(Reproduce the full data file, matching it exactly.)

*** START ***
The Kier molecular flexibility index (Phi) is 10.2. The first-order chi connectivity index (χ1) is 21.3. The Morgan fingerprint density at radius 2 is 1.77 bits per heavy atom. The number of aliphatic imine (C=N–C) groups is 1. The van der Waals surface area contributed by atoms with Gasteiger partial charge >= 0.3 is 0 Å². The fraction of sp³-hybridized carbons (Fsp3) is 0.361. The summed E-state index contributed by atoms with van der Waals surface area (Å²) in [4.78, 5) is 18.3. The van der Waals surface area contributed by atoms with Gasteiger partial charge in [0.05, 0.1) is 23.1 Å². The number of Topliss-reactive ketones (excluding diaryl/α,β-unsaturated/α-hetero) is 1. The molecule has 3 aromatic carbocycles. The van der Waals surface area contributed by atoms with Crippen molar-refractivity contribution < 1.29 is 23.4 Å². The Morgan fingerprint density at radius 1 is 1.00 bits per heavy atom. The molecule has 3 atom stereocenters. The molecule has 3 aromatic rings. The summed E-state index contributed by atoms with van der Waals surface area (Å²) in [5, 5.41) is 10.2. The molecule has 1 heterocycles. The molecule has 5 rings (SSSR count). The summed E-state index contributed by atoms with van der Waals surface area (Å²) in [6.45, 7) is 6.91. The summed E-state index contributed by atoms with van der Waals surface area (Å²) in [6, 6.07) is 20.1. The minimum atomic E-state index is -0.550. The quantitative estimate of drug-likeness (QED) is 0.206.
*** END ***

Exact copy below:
The Kier molecular flexibility index (Phi) is 10.2. The first-order chi connectivity index (χ1) is 21.3. The Morgan fingerprint density at radius 2 is 1.77 bits per heavy atom. The number of aliphatic imine (C=N–C) groups is 1. The van der Waals surface area contributed by atoms with Gasteiger partial charge >= 0.3 is 0 Å². The fraction of sp³-hybridized carbons (Fsp3) is 0.361. The summed E-state index contributed by atoms with van der Waals surface area (Å²) in [4.78, 5) is 18.3. The van der Waals surface area contributed by atoms with Gasteiger partial charge in [0.05, 0.1) is 23.1 Å². The number of Topliss-reactive ketones (excluding diaryl/α,β-unsaturated/α-hetero) is 1. The molecule has 3 aromatic carbocycles. The van der Waals surface area contributed by atoms with Crippen molar-refractivity contribution < 1.29 is 23.4 Å². The Morgan fingerprint density at radius 1 is 1.00 bits per heavy atom. The molecule has 3 atom stereocenters. The molecule has 3 aromatic rings. The summed E-state index contributed by atoms with van der Waals surface area (Å²) in [5, 5.41) is 10.2. The molecule has 1 heterocycles. The molecule has 5 rings (SSSR count). The summed E-state index contributed by atoms with van der Waals surface area (Å²) in [6.45, 7) is 6.91. The summed E-state index contributed by atoms with van der Waals surface area (Å²) in [6, 6.07) is 20.1. The minimum atomic E-state index is -0.550. The quantitative estimate of drug-likeness (QED) is 0.206.